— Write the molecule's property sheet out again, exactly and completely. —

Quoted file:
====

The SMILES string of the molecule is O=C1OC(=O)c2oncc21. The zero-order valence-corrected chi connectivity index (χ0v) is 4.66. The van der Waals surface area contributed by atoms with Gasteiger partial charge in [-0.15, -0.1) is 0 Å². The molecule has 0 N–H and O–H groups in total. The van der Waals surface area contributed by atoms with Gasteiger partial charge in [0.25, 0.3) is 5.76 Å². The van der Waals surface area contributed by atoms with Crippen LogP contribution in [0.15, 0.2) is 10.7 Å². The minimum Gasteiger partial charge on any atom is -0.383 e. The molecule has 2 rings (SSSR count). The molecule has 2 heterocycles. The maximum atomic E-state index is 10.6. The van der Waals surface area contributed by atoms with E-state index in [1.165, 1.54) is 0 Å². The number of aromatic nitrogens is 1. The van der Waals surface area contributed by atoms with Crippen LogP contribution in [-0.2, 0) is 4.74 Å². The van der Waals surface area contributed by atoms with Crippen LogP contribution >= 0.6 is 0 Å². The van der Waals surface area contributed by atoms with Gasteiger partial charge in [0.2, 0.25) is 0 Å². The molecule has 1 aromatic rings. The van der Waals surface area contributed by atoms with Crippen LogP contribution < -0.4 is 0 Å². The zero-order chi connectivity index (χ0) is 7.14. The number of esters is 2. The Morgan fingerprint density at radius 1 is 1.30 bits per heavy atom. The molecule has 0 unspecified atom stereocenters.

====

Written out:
The SMILES string of the molecule is O=C1OC(=O)c2oncc21. The zero-order valence-corrected chi connectivity index (χ0v) is 4.66. The van der Waals surface area contributed by atoms with Gasteiger partial charge in [-0.15, -0.1) is 0 Å². The molecule has 0 N–H and O–H groups in total. The van der Waals surface area contributed by atoms with Gasteiger partial charge in [0.25, 0.3) is 5.76 Å². The van der Waals surface area contributed by atoms with Crippen LogP contribution in [0.15, 0.2) is 10.7 Å². The minimum Gasteiger partial charge on any atom is -0.383 e. The molecule has 2 rings (SSSR count). The molecule has 2 heterocycles. The maximum atomic E-state index is 10.6. The van der Waals surface area contributed by atoms with E-state index in [1.165, 1.54) is 0 Å². The number of aromatic nitrogens is 1. The van der Waals surface area contributed by atoms with Crippen LogP contribution in [-0.2, 0) is 4.74 Å². The van der Waals surface area contributed by atoms with Crippen LogP contribution >= 0.6 is 0 Å². The van der Waals surface area contributed by atoms with Gasteiger partial charge in [0.2, 0.25) is 0 Å². The molecule has 1 aromatic rings. The van der Waals surface area contributed by atoms with Crippen LogP contribution < -0.4 is 0 Å². The zero-order chi connectivity index (χ0) is 7.14. The number of esters is 2. The Morgan fingerprint density at radius 1 is 1.30 bits per heavy atom. The molecule has 0 unspecified atom stereocenters.